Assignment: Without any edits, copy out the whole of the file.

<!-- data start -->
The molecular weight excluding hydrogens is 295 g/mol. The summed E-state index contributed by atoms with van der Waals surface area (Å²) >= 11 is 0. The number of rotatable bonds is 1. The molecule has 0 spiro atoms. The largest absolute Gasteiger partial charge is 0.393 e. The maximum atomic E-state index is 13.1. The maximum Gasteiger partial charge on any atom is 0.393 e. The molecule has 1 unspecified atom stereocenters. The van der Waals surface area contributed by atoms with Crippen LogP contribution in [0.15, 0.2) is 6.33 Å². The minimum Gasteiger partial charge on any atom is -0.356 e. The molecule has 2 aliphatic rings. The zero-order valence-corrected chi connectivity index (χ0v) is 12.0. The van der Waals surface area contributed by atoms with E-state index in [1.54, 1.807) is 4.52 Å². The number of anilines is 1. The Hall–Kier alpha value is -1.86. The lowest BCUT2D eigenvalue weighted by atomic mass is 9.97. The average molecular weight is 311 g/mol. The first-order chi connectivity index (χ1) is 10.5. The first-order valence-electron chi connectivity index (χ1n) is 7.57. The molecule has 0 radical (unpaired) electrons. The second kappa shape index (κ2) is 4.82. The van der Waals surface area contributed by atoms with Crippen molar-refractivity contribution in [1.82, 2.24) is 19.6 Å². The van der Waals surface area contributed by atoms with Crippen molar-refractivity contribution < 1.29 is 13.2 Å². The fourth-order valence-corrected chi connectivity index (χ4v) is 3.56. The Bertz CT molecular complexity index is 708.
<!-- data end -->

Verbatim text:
The molecular weight excluding hydrogens is 295 g/mol. The summed E-state index contributed by atoms with van der Waals surface area (Å²) >= 11 is 0. The number of rotatable bonds is 1. The molecule has 0 spiro atoms. The largest absolute Gasteiger partial charge is 0.393 e. The maximum atomic E-state index is 13.1. The maximum Gasteiger partial charge on any atom is 0.393 e. The molecule has 1 unspecified atom stereocenters. The van der Waals surface area contributed by atoms with Crippen LogP contribution in [0.15, 0.2) is 6.33 Å². The minimum Gasteiger partial charge on any atom is -0.356 e. The molecule has 2 aliphatic rings. The zero-order valence-corrected chi connectivity index (χ0v) is 12.0. The van der Waals surface area contributed by atoms with E-state index in [1.54, 1.807) is 4.52 Å². The number of anilines is 1. The Hall–Kier alpha value is -1.86. The lowest BCUT2D eigenvalue weighted by atomic mass is 9.97. The average molecular weight is 311 g/mol. The first-order chi connectivity index (χ1) is 10.5. The first-order valence-electron chi connectivity index (χ1n) is 7.57. The molecule has 0 radical (unpaired) electrons. The second kappa shape index (κ2) is 4.82. The van der Waals surface area contributed by atoms with Crippen molar-refractivity contribution in [1.82, 2.24) is 19.6 Å². The van der Waals surface area contributed by atoms with Crippen molar-refractivity contribution < 1.29 is 13.2 Å². The fourth-order valence-corrected chi connectivity index (χ4v) is 3.56. The Bertz CT molecular complexity index is 708.